Is there any surprise in any of these headlines?
The number of U.S. businesses and individuals declaring bankruptcy is rising with a vengeance amid the recession, despite a three-year-old federal law that made it much tougher for Americans to escape their debts, an Associated Press analysis found.
"There's no end in sight," said bankruptcy lawyer Bryan Elliott of Hickory, N.C., who is working seven days a week and scheduling prospective clients a month in advance. "To be doing this well and having this much business, it is depressing. It's not a laugh-a-minute job."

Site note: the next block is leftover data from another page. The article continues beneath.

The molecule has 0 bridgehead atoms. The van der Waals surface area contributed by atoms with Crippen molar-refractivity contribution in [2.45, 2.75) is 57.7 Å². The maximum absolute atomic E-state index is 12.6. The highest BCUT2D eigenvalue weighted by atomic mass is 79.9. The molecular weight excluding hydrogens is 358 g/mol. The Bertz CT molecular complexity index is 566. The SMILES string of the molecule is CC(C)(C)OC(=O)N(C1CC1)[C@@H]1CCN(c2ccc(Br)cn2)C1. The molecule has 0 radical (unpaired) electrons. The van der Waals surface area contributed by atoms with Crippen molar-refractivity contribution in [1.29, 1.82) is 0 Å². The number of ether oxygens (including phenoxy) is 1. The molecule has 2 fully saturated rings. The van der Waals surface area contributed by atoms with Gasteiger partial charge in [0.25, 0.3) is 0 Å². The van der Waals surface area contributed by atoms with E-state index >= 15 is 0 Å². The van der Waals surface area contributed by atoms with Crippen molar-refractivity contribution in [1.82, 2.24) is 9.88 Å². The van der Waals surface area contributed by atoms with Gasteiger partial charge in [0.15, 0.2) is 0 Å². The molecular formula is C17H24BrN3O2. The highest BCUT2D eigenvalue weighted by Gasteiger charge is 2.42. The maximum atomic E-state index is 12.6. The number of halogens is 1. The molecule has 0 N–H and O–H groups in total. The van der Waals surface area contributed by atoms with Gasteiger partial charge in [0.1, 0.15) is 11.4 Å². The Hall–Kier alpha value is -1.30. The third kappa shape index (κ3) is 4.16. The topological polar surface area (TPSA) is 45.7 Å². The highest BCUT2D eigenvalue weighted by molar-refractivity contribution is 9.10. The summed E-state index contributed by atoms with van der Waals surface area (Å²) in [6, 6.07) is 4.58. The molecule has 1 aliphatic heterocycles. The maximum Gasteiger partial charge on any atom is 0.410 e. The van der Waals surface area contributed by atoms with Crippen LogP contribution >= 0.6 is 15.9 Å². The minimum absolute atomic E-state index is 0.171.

U.S. Bankruptcy Court for the Southern District of Indiana, which includes Indianapolis, logged 2,936 bankruptcies last month. That was a heady increase from a year earlier and nearly three times the level of 2006, when federal law was changed to make filing more difficult.
Indianapolis bankruptcy attorney Mark Zuckerberg noticed a marked uptick in January. People hoped for a good Christmas, then at the start of the year were hit with bills, bad economic news and other realities.
Most have lost jobs and their health insurance, Zuckerberg says. As a result, a medical problem tips them into bankruptcy.